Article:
This time we want to talk about how the lines in the Emergency Room are filled with whites and blacks and Hispanics who do not have health care; who don't have the power on their own to overcome the special interests in Washington, but who can take them on if we do it together.
This time we want to talk about the shuttered mills that once provided a decent life for men and women of every race, and the homes for sale that once belonged to Americans from every religion, every region, every walk of life.
This time we want to talk about the fact that the real problem is not that someone who doesn't look like you might take your job; it's that the corporation you work for will ship it overseas for nothing more than a profit.
This time we want to talk about the men and women of every color and creed who serve together, and fight together, and bleed together under the same proud flag. We want to talk about how to bring them home from a war that never should have been authorized and never should have been waged, and we want to talk about how we'll show our patriotism by caring for them, and their families, and giving them the benefits they have earned.
I would not be running for President if I didn't believe with all my heart that this is what the vast majority of Americans want for this country. This union may never be perfect, but generation after generation has shown that it can always be perfected.
Senator Obama spoke about the anger of Black Americans trapped by a past they did not make.
And he spoke of the Anger of White Americans are are tired of being blamed for an evil which they have not personally committed.
Their experience is the immigrant experience - as far as they're concerned, no one's handed them anything, they've built it from scratch. They've worked hard all their lives, many times only to see their jobs shipped overseas or their pension dumped after a lifetime of labor. They are anxious about their futures, and feel their dreams slipping away; in an era of stagnant wages and global competition, opportunity comes to be seen as a zero sum game, in which your dreams come at my expense.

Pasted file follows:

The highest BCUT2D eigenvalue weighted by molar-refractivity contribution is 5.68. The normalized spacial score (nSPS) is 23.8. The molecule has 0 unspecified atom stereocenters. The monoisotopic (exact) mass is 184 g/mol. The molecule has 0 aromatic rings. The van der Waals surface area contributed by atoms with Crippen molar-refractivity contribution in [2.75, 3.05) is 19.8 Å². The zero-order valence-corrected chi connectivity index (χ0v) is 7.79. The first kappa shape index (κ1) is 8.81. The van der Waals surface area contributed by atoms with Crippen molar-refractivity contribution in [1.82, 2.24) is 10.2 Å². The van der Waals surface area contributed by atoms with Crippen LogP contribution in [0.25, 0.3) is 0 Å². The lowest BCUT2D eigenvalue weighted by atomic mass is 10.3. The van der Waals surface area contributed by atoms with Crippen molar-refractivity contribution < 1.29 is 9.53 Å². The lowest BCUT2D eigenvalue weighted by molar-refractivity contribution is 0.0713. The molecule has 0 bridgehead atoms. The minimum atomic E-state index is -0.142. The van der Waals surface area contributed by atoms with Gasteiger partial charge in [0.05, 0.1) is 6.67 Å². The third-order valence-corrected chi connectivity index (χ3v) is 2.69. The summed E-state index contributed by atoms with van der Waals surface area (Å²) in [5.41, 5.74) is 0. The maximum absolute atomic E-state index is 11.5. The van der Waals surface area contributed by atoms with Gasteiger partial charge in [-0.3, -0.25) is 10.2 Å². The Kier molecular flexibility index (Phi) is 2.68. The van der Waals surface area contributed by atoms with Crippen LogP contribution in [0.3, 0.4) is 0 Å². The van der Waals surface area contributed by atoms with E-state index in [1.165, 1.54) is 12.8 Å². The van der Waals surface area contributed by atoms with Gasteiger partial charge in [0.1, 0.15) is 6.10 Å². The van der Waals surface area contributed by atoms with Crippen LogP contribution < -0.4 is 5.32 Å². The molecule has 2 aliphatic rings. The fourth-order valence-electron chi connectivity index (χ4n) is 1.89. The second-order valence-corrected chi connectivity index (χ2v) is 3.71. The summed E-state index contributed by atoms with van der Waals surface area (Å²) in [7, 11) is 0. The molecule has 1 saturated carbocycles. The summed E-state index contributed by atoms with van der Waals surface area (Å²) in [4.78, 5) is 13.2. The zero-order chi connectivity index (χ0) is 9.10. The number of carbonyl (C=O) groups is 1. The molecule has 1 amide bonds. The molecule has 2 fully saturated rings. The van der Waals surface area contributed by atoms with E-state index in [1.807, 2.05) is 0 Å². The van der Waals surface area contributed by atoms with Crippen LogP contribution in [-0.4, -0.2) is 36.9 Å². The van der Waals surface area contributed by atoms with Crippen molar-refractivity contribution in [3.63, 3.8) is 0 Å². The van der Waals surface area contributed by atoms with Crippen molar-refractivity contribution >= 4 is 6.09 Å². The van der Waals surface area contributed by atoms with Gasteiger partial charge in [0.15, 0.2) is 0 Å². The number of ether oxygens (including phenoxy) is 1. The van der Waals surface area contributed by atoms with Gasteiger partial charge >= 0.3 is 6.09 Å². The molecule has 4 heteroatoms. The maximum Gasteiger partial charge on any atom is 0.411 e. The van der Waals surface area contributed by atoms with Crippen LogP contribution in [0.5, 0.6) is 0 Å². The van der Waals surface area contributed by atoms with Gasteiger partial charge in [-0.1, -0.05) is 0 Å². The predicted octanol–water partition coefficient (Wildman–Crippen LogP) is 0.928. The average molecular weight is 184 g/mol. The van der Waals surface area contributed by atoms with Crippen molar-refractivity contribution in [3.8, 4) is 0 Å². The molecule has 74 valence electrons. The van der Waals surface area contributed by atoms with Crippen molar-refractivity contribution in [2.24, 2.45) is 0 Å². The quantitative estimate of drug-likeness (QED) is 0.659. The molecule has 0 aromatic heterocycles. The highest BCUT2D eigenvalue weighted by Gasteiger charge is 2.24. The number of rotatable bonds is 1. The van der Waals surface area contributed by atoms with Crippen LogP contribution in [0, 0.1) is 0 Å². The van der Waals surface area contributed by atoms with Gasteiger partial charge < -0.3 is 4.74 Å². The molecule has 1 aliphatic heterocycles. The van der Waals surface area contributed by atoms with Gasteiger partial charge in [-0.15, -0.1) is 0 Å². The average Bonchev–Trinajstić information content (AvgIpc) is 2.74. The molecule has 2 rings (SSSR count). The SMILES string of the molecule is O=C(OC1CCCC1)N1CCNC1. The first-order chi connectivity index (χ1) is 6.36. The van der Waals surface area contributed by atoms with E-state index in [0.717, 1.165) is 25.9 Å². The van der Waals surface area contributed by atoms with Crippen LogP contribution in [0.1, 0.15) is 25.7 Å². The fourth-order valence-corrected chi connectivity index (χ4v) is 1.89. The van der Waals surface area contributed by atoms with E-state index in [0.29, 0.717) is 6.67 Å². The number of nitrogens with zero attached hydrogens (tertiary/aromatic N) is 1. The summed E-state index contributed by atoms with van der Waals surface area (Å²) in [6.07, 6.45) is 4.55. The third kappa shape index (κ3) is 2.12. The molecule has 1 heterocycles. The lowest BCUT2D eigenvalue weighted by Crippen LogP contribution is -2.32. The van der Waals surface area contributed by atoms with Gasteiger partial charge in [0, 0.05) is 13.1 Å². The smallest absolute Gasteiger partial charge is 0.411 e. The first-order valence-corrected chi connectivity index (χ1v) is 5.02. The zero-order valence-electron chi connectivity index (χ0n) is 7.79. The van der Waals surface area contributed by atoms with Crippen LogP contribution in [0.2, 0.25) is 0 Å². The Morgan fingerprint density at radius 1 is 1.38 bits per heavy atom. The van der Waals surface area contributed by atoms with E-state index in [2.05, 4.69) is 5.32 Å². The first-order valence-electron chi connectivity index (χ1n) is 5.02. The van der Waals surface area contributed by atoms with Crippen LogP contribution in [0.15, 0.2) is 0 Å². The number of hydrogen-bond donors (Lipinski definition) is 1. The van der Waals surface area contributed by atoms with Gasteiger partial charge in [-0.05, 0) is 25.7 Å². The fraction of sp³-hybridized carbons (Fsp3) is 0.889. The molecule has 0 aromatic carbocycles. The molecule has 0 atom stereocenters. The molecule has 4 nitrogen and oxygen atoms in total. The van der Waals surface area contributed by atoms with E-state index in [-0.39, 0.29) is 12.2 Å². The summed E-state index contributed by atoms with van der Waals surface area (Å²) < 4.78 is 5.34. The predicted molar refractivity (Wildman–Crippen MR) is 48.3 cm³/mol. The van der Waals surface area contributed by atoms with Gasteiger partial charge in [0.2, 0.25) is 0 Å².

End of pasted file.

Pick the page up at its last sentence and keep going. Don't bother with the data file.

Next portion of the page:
He spoke of the anger on all sides of those who know that they are not reaping the just rewards of their hard work and he spoke of the dangers of allowing our anger at other Americans to keep us from joining together, as Americans, to overcome our shared problems.
"The path to a more perfect union," Barack Obama said, "requires all Americans to realize that your dreams do not have to come at the expense of my dreams; that investing in the health, welfare, and education of black and brown and white children will ultimately help all of America prosper."
Our arrival at a better America will not be simple, nor will it be quick, but it can come. He said:
It is not enough to give health care to the sick, or jobs to the jobless, or education to our children.
But it is where we start. It is where our union grows stronger. And as so many generations have come to realize over the course of the two-hundred and twenty one years since a band of patriots signed that document in Philadelphia, that is where the perfection begins.
It is a great speech, and, for me personally, those are exactly the words that I, and I believe the nation, needs to hear. Not just as damage control for the Wright episode, but because we stand at a juncture in history where, with hard work, and with - to borrow Lincoln's phrase- a dedication to the unfinished work which our ancestors have thus far so nobly advanced, we can continue our forward journey.
Great rhetoric is not not enough, but it is where we start.
I hope you'll watch or read the speech.